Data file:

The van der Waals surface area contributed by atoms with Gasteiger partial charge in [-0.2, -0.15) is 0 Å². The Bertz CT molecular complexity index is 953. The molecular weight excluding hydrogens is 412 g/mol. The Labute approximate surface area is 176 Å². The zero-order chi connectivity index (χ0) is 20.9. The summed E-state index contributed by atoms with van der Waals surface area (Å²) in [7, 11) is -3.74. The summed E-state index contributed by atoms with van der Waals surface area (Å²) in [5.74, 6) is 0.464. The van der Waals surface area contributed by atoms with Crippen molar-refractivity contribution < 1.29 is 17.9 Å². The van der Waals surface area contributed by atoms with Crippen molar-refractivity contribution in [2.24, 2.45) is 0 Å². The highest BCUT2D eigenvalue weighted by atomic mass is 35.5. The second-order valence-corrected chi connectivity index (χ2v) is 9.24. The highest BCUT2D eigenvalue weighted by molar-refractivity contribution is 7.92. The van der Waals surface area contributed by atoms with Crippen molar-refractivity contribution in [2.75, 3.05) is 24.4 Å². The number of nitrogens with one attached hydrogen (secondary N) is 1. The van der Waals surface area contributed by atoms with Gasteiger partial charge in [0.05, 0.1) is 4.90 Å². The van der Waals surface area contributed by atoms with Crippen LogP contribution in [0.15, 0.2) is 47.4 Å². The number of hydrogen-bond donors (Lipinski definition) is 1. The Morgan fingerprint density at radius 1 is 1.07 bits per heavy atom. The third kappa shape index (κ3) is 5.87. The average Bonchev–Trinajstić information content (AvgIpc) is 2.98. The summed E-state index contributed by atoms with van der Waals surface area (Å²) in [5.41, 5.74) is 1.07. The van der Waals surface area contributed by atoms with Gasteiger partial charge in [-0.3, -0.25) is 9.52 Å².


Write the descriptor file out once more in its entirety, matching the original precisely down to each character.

The van der Waals surface area contributed by atoms with Gasteiger partial charge in [-0.2, -0.15) is 0 Å². The Bertz CT molecular complexity index is 953. The molecular weight excluding hydrogens is 412 g/mol. The Labute approximate surface area is 176 Å². The zero-order chi connectivity index (χ0) is 20.9. The summed E-state index contributed by atoms with van der Waals surface area (Å²) in [7, 11) is -3.74. The summed E-state index contributed by atoms with van der Waals surface area (Å²) in [5.74, 6) is 0.464. The van der Waals surface area contributed by atoms with Crippen molar-refractivity contribution < 1.29 is 17.9 Å². The van der Waals surface area contributed by atoms with Crippen molar-refractivity contribution in [2.24, 2.45) is 0 Å². The highest BCUT2D eigenvalue weighted by atomic mass is 35.5. The second-order valence-corrected chi connectivity index (χ2v) is 9.24. The highest BCUT2D eigenvalue weighted by molar-refractivity contribution is 7.92. The van der Waals surface area contributed by atoms with Crippen molar-refractivity contribution in [2.75, 3.05) is 24.4 Å². The number of nitrogens with one attached hydrogen (secondary N) is 1. The van der Waals surface area contributed by atoms with Gasteiger partial charge in [0.05, 0.1) is 4.90 Å². The van der Waals surface area contributed by atoms with Crippen LogP contribution in [0.15, 0.2) is 47.4 Å². The number of hydrogen-bond donors (Lipinski definition) is 1. The Morgan fingerprint density at radius 1 is 1.07 bits per heavy atom. The third kappa shape index (κ3) is 5.87. The average Bonchev–Trinajstić information content (AvgIpc) is 2.98. The summed E-state index contributed by atoms with van der Waals surface area (Å²) in [5.41, 5.74) is 1.07. The van der Waals surface area contributed by atoms with Gasteiger partial charge in [-0.3, -0.25) is 9.52 Å².